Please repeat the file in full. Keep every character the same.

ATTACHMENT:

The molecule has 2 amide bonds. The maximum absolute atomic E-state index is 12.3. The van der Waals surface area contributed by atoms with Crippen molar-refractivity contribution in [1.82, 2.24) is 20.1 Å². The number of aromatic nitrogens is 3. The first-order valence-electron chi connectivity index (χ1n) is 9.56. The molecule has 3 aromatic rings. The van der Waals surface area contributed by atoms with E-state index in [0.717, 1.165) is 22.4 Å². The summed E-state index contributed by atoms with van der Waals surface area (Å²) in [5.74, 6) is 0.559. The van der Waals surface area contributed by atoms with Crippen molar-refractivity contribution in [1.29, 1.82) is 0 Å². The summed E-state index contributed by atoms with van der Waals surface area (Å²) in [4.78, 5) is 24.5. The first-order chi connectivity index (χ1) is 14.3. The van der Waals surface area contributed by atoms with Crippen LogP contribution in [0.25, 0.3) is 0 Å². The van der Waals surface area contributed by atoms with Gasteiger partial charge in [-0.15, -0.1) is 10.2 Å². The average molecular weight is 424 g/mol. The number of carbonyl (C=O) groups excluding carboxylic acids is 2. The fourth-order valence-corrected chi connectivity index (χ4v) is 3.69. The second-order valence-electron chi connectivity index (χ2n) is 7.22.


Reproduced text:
The molecule has 2 amide bonds. The maximum absolute atomic E-state index is 12.3. The van der Waals surface area contributed by atoms with Crippen molar-refractivity contribution in [1.82, 2.24) is 20.1 Å². The number of aromatic nitrogens is 3. The first-order valence-electron chi connectivity index (χ1n) is 9.56. The molecule has 3 aromatic rings. The van der Waals surface area contributed by atoms with E-state index in [0.717, 1.165) is 22.4 Å². The summed E-state index contributed by atoms with van der Waals surface area (Å²) in [5.74, 6) is 0.559. The van der Waals surface area contributed by atoms with Crippen molar-refractivity contribution in [1.29, 1.82) is 0 Å². The summed E-state index contributed by atoms with van der Waals surface area (Å²) in [4.78, 5) is 24.5. The first-order chi connectivity index (χ1) is 14.3. The van der Waals surface area contributed by atoms with Crippen LogP contribution in [0.25, 0.3) is 0 Å². The van der Waals surface area contributed by atoms with Gasteiger partial charge in [-0.15, -0.1) is 10.2 Å². The average molecular weight is 424 g/mol. The number of carbonyl (C=O) groups excluding carboxylic acids is 2. The fourth-order valence-corrected chi connectivity index (χ4v) is 3.69. The second-order valence-electron chi connectivity index (χ2n) is 7.22.